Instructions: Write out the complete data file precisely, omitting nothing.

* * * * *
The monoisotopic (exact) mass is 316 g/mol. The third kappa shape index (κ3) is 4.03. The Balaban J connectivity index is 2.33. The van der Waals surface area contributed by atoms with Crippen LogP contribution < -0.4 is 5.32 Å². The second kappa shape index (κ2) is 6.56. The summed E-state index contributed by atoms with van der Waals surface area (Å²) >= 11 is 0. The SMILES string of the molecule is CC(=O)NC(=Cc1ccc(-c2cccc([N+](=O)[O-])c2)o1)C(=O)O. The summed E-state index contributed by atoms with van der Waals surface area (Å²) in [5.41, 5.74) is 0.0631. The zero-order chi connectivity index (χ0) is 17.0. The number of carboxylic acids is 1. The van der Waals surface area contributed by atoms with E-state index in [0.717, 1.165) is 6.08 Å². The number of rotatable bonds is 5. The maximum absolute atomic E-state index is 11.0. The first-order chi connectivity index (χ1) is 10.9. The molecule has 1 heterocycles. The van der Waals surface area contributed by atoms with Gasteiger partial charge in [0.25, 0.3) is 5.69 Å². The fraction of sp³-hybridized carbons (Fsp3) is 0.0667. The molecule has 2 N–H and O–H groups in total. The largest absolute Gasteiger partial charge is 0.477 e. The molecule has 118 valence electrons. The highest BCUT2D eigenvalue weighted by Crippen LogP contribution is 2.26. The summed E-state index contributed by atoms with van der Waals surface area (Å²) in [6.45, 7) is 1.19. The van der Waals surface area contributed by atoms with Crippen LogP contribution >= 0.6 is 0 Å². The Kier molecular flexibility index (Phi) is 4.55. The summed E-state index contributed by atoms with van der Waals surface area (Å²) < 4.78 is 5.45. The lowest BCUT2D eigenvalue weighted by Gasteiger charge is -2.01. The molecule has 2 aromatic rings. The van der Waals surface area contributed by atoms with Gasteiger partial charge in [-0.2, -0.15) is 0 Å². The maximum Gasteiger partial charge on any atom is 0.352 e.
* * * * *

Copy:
The monoisotopic (exact) mass is 316 g/mol. The third kappa shape index (κ3) is 4.03. The Balaban J connectivity index is 2.33. The van der Waals surface area contributed by atoms with Crippen LogP contribution < -0.4 is 5.32 Å². The second kappa shape index (κ2) is 6.56. The summed E-state index contributed by atoms with van der Waals surface area (Å²) >= 11 is 0. The SMILES string of the molecule is CC(=O)NC(=Cc1ccc(-c2cccc([N+](=O)[O-])c2)o1)C(=O)O. The summed E-state index contributed by atoms with van der Waals surface area (Å²) in [5.41, 5.74) is 0.0631. The zero-order chi connectivity index (χ0) is 17.0. The number of carboxylic acids is 1. The van der Waals surface area contributed by atoms with E-state index in [0.717, 1.165) is 6.08 Å². The number of rotatable bonds is 5. The maximum absolute atomic E-state index is 11.0. The first-order chi connectivity index (χ1) is 10.9. The molecule has 1 heterocycles. The van der Waals surface area contributed by atoms with Gasteiger partial charge in [0.25, 0.3) is 5.69 Å². The fraction of sp³-hybridized carbons (Fsp3) is 0.0667. The molecule has 2 N–H and O–H groups in total. The largest absolute Gasteiger partial charge is 0.477 e. The molecule has 118 valence electrons. The highest BCUT2D eigenvalue weighted by Crippen LogP contribution is 2.26. The summed E-state index contributed by atoms with van der Waals surface area (Å²) in [6.45, 7) is 1.19. The van der Waals surface area contributed by atoms with Crippen LogP contribution >= 0.6 is 0 Å². The Kier molecular flexibility index (Phi) is 4.55. The summed E-state index contributed by atoms with van der Waals surface area (Å²) < 4.78 is 5.45. The lowest BCUT2D eigenvalue weighted by Gasteiger charge is -2.01. The molecule has 2 aromatic rings. The van der Waals surface area contributed by atoms with Gasteiger partial charge in [-0.2, -0.15) is 0 Å². The maximum Gasteiger partial charge on any atom is 0.352 e.